Social distancing rules have affected not just how staff can relate to patients and their families, but how staff relate to each other.
Conversations about a patient’s treatment used to held between staff in hushed tones in a corridor.
Such discussions now demand an element of planning. Colleagues need to find somewhere private and that lets them remain 2m (6ft) apart.
Remaining fit and able to come to work has also come at a cost to some hospice workers.
“We have staff self-isolating from their own children so that they can be at work,” says Mrs O’Neill. “That’s a huge sacrifice.”
And amid the visiting restrictions, staff falling ill and the drop in income comes a fourth challenge – an increase in demand.
The hospice is expecting to take in a number of NHS patients in the weeks ahead, to ease the burden on hospitals.
Such patients – who are currently being identified by hospital staff – are likely to include people recovering from operations, those who have had a stroke or those who cannot recuperate at home, the hospice said.
The hospice dining area has been turned into an additional ward in anticipation of the incoming NHS patients and its ‘virtual ward’ – in which the hospice sends staff out to care for patients at home – has also been expanded.
“None of us have ever faced this before,” says Jo Tonkin, director of care.
Clinical staff have been asked to cancel their annual leave.
“We are expecting peak of activity around Easter,” she says. “A number of staff are finding themselves working in completely different roles, with longer hours and different shift patterns.
“They know that they’re needed, they know that they’re valued.”
Does she feel hospices are sometimes overlooked?
“There is that feeling,” she says. “NHS staff do need all the help they can get during this time, but hospices are pooling their resources with each other, the NHS and others, to do our bit in this effort because we cannot do it on our own.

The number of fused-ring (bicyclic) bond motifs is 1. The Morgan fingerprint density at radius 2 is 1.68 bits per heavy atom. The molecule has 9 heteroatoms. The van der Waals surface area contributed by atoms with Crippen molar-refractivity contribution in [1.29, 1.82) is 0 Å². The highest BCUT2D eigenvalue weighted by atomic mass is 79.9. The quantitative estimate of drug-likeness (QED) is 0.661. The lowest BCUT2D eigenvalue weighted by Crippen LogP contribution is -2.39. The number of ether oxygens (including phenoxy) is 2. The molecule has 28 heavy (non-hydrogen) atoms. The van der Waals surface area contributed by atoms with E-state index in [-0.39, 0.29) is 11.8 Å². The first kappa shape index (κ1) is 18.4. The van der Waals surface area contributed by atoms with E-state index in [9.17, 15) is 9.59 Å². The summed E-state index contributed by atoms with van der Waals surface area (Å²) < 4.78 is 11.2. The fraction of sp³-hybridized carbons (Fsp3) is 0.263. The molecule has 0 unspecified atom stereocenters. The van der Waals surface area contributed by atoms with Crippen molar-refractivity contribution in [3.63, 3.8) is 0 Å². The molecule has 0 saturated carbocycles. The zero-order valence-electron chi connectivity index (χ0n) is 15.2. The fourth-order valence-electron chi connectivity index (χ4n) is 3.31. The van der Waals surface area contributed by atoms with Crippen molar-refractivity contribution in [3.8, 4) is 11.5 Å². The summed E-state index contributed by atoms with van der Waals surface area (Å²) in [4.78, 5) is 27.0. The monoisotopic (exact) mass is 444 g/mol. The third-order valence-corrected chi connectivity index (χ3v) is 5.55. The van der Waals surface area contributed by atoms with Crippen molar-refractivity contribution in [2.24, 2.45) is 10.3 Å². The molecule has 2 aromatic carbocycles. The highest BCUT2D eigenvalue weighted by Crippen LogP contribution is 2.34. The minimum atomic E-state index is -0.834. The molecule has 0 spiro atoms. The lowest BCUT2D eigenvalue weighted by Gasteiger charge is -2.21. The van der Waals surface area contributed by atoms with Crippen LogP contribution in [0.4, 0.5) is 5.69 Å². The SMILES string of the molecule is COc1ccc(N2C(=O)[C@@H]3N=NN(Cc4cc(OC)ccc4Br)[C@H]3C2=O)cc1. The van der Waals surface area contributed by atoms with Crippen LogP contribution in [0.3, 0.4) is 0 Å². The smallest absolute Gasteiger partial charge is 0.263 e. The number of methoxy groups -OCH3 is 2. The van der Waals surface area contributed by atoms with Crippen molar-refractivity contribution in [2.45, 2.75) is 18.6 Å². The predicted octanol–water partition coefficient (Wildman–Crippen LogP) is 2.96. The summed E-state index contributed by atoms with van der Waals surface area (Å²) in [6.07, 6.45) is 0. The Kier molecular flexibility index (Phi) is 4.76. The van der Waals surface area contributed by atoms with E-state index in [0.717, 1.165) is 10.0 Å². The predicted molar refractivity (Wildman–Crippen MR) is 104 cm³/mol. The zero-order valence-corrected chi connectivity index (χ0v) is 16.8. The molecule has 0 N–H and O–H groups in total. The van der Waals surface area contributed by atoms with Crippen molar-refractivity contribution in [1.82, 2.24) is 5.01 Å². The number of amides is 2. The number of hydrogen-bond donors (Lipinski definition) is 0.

“We are small organisations with small teams. I do think that sometimes hospices are not heard in the big scheme of things.”
In the past two weeks, the hospice’s call centre has seen a significant rise in the number of calls from both patients and their families.
The hospice says they are becoming “progressively more distressed and concerned about their welfare” and about how they will be able to access services “with the lockdown in place”.
Like all care services, the hospice also faces growing uncertainty over the availability of vital pieces of equipment.
Mr Jarman-Howe says they are just about managing in terms of protective equipment, such as goggles and face masks.
But he says he is concerned about the future availability of such equipment, and especially certain technical items such as the small battery-powered machines that gradually administer pain relief to patients, called syringe drivers.
And just as the BBC was leaving, we witnessed first hand the importance of hospices to those affected by them.
A man carrying a brown box walked into the hospice, emerging once again a few seconds later.
He was followed soon after by a female member of staff.
“I just wanted to say thank you so much for that,” she says.
The man, Steve Wright, had just delivered a box full of protective masks.
Mr Wright, who runs an engineering company, seems a little embarrassed to be collared by a reporter while carrying out a small and quiet act of kindness.
Nine years ago his mother was a hospice patient. He heard the hospice was short of protective equipment and wanted them to have his own supply, and others he had managed to get from similar businesses in the town.
“We’ve all got to play our part, haven’t we,” he says.
- Originally published on the BBC News website on 1 April, 2020